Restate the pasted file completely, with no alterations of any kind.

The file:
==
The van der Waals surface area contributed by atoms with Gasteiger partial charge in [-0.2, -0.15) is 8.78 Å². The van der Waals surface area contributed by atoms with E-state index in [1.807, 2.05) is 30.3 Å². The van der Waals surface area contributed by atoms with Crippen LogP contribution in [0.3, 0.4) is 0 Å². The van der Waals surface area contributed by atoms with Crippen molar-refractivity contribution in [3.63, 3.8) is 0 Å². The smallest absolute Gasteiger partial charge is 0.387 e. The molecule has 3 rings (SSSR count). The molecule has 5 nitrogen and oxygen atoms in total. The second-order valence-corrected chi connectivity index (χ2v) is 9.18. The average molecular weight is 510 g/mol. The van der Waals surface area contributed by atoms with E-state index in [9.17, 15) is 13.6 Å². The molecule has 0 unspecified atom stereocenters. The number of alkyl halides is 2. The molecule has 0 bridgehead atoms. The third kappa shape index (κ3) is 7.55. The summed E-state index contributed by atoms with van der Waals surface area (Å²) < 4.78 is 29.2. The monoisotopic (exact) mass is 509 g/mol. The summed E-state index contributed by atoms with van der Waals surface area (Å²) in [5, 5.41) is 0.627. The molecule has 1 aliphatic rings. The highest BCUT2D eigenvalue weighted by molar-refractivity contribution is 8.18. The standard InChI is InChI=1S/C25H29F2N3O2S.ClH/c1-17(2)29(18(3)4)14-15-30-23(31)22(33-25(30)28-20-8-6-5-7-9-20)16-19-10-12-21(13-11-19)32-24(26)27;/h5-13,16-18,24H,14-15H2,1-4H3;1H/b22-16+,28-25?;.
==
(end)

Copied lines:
The van der Waals surface area contributed by atoms with Gasteiger partial charge in [-0.2, -0.15) is 8.78 Å². The van der Waals surface area contributed by atoms with E-state index in [1.807, 2.05) is 30.3 Å². The van der Waals surface area contributed by atoms with Crippen LogP contribution in [0.3, 0.4) is 0 Å². The van der Waals surface area contributed by atoms with Crippen molar-refractivity contribution in [3.63, 3.8) is 0 Å². The smallest absolute Gasteiger partial charge is 0.387 e. The molecule has 3 rings (SSSR count). The molecule has 5 nitrogen and oxygen atoms in total. The second-order valence-corrected chi connectivity index (χ2v) is 9.18. The average molecular weight is 510 g/mol. The van der Waals surface area contributed by atoms with E-state index in [9.17, 15) is 13.6 Å². The molecule has 0 unspecified atom stereocenters. The number of alkyl halides is 2. The molecule has 0 bridgehead atoms. The third kappa shape index (κ3) is 7.55. The summed E-state index contributed by atoms with van der Waals surface area (Å²) < 4.78 is 29.2. The monoisotopic (exact) mass is 509 g/mol. The summed E-state index contributed by atoms with van der Waals surface area (Å²) in [5, 5.41) is 0.627. The molecule has 1 aliphatic rings. The highest BCUT2D eigenvalue weighted by molar-refractivity contribution is 8.18. The standard InChI is InChI=1S/C25H29F2N3O2S.ClH/c1-17(2)29(18(3)4)14-15-30-23(31)22(33-25(30)28-20-8-6-5-7-9-20)16-19-10-12-21(13-11-19)32-24(26)27;/h5-13,16-18,24H,14-15H2,1-4H3;1H/b22-16+,28-25?;.